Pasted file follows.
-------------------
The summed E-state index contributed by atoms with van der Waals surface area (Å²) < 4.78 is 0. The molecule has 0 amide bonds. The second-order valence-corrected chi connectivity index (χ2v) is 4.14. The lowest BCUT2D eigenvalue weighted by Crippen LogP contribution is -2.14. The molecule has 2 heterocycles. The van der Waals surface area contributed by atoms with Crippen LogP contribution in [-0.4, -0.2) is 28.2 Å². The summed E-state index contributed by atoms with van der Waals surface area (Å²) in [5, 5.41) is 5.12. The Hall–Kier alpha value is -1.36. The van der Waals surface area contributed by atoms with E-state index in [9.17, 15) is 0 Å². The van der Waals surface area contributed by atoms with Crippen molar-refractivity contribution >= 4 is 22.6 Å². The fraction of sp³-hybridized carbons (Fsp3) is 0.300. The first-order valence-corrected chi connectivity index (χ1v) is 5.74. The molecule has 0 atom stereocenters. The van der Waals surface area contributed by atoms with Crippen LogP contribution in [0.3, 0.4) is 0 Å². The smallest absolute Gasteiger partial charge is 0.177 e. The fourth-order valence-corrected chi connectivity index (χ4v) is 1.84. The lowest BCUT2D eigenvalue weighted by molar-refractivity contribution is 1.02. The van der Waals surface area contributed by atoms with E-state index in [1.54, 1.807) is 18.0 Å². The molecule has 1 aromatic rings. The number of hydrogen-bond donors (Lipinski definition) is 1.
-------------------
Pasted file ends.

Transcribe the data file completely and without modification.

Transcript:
The summed E-state index contributed by atoms with van der Waals surface area (Å²) < 4.78 is 0. The molecule has 0 amide bonds. The second-order valence-corrected chi connectivity index (χ2v) is 4.14. The lowest BCUT2D eigenvalue weighted by Crippen LogP contribution is -2.14. The molecule has 2 heterocycles. The van der Waals surface area contributed by atoms with Crippen LogP contribution in [-0.4, -0.2) is 28.2 Å². The summed E-state index contributed by atoms with van der Waals surface area (Å²) in [5, 5.41) is 5.12. The Hall–Kier alpha value is -1.36. The van der Waals surface area contributed by atoms with E-state index in [9.17, 15) is 0 Å². The van der Waals surface area contributed by atoms with Crippen molar-refractivity contribution >= 4 is 22.6 Å². The fraction of sp³-hybridized carbons (Fsp3) is 0.300. The first-order valence-corrected chi connectivity index (χ1v) is 5.74. The molecule has 0 atom stereocenters. The van der Waals surface area contributed by atoms with Crippen LogP contribution in [0.3, 0.4) is 0 Å². The smallest absolute Gasteiger partial charge is 0.177 e. The fourth-order valence-corrected chi connectivity index (χ4v) is 1.84. The lowest BCUT2D eigenvalue weighted by molar-refractivity contribution is 1.02. The van der Waals surface area contributed by atoms with E-state index in [1.54, 1.807) is 18.0 Å². The molecule has 1 aromatic rings. The number of hydrogen-bond donors (Lipinski definition) is 1.